You can look at us, in fact, look at us! But we are more interested in our relationships with each other than with men.
The chorus reads like a direct address to the male gaze: “If you wanna be my lover, you gotta get with my friends.” Like many female pop stars before them — and certainly all of them since — the Spice Girls’ biggest marketing tool was their sexuality. They didn’t apologise for it. In fact, Bunton scoffed at the idea that their fashion choices were for anyone but themselves when she told an interviewer in 1997, “Just because you've got a short skirt on and a pair of tits, you can still say what you want to say. We're still very strong.” They wore the short skirts, tight dresses, low-cut tops, and high heels, all customised to their personas — with leopard-print, pink pigtails, track suits, ultra platforms, and painted-on sheath dresses serving as extensions of their identities. And they did not apologise for them. Their larger message was more important: You can look at us, in fact, look at us! But we are more interested in our relationships with each other than with men. The concept of girl power was born with the writing of “Wannabe,” but the actual power — the activism, in fact — came from how the women fought for the song — and for themselves — every step of the way.
“Wannabe” is the biggest-selling single by a female group in the world, ever. But it almost didn’t make it to the radio. Everyone but the Spice Girls themselves seemed to hate the song. Their manager, Simon Fuller, sent it to a team of American producers, and it came back laced with hip-hop beats and an R & B vibe that Halliwell described as “bloody awful.” The members of the group staged a protest until it was remixed to their liking. When it came time for Virgin Records to choose the first single, execs wanted “Say You’ll Be There,” a sappy love-pop ballad that appeased the label’s mission of catering to a mainstream audience — and sending a flirty message to, presumably, men who would want to “be there” for (or with) the Spice Girls. Stannard, who co-wrote "Wannabe," lambasted its weirdness and agreed that it was too risky to use as a first single: “It’s quite anarchic,” Stannard said at the time. “There are a lot of critics who consider it a punk record because it’s quite wild, and the way it was recorded and written was like a punk song. It was in no way a contrived, crafted pop masterpiece that we sat down and specified.”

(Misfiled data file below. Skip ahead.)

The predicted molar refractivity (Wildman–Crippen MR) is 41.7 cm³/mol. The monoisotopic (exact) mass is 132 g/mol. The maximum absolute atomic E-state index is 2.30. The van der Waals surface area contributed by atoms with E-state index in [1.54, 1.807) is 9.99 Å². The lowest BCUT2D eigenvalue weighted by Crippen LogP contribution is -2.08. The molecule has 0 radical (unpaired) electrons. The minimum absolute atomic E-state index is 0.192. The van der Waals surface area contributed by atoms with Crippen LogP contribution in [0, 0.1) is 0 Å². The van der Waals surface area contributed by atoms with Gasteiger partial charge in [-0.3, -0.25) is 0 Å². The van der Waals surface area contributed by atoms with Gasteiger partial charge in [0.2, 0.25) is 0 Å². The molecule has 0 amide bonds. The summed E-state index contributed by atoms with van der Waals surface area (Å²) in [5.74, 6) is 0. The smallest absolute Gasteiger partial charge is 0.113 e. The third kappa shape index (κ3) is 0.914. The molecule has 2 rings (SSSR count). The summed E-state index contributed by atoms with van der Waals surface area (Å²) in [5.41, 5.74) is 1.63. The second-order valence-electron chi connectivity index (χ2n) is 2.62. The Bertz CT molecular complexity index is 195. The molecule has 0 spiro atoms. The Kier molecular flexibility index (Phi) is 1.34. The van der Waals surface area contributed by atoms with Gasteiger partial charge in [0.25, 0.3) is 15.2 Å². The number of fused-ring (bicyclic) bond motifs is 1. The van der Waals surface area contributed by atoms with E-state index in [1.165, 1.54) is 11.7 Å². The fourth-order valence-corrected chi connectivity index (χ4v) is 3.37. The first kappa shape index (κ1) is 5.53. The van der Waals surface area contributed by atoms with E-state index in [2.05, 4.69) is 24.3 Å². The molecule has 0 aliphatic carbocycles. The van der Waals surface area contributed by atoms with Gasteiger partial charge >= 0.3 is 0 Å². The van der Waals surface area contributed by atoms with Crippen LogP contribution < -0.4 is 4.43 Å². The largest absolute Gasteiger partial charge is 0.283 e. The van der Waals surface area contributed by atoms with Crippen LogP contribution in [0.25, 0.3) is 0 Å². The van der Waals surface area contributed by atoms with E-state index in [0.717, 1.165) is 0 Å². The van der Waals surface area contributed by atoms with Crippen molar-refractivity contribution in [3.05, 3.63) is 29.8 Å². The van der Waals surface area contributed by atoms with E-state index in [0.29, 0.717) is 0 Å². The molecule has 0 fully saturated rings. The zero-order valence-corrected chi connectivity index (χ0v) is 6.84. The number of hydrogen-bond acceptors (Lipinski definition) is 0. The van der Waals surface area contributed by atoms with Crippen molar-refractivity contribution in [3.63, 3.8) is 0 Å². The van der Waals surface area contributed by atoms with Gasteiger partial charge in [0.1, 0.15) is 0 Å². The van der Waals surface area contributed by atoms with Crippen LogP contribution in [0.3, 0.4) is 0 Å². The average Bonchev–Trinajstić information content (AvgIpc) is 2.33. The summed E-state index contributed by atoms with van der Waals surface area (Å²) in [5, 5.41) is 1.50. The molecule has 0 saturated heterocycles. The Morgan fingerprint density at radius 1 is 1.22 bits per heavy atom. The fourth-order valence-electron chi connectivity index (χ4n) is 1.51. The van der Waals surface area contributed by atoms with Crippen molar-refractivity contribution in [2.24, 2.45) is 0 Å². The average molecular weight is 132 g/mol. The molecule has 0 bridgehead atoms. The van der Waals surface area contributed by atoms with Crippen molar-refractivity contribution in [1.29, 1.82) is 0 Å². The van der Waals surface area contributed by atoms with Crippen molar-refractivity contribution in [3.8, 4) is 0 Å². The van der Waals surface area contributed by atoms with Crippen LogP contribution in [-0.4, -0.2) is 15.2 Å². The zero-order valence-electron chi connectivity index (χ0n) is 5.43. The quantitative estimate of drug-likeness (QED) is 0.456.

Fuller agreed, and pushed the Girls to acquiesce. Halliwell, speaking for the group as she often did — including the time she demanded each of them receive individual management contracts before signing with a label — told the men: “It's not negotiable as far as we're concerned. 'Wannabe' is our first single.”
Standing up to a powerful label and deeply vested managers hasn't always pan out for pop stars. Correction: It’s not a thing pop stars even did at the time. Ginger and the Girls made it clear that they were in control. The only risk was if the industry walked away; they’d be fine. One can imagine Kelly Clarkson channelling Halliwell when she fought the illustrious Clive Davis to the point of near-career suicide because she refused to be “bullied” into releasing another American Idol-like record instead of one that reflected her artistic vision.
“Wannabe” was not beloved by critics. And, in fact, it’s safe to say no one even knows what the song is really about. Its jumbled lyrics are a mix of in-jokes, made-up words (“zig-a-zig-ah”) and micro bios of each character spliced into the bridge. But it didn’t matter. “Wannabe” soared to the top of the charts in the U.K. and remained the No. 1 single for seven weeks. By March 1997, “Wannabe” had topped the charts in 37 countries. It didn’t matter if it was gibberish; the spirit of “Wannabe” resonated with the world and it remains one of the most recognisable pop songs of the last 50 years.
When five insta-friends huddled together 23 years ago to write a song about hanging out together, they didn’t have an agenda beyond expressing themselves in that moment. The song itself is not a feminist anthem. But the ways in which the Spice Girls demanded respect and took — didn’t ask for, but seized — control of their careers and the image they presented of girls to girls is a legacy worth celebrating. “Girl power” lives on, and as feminism is mainstreamed into our lives via Beyoncé, Shonda Rhimes, and even President Obama, the meaning of that once-vapid term grows ever more powerful.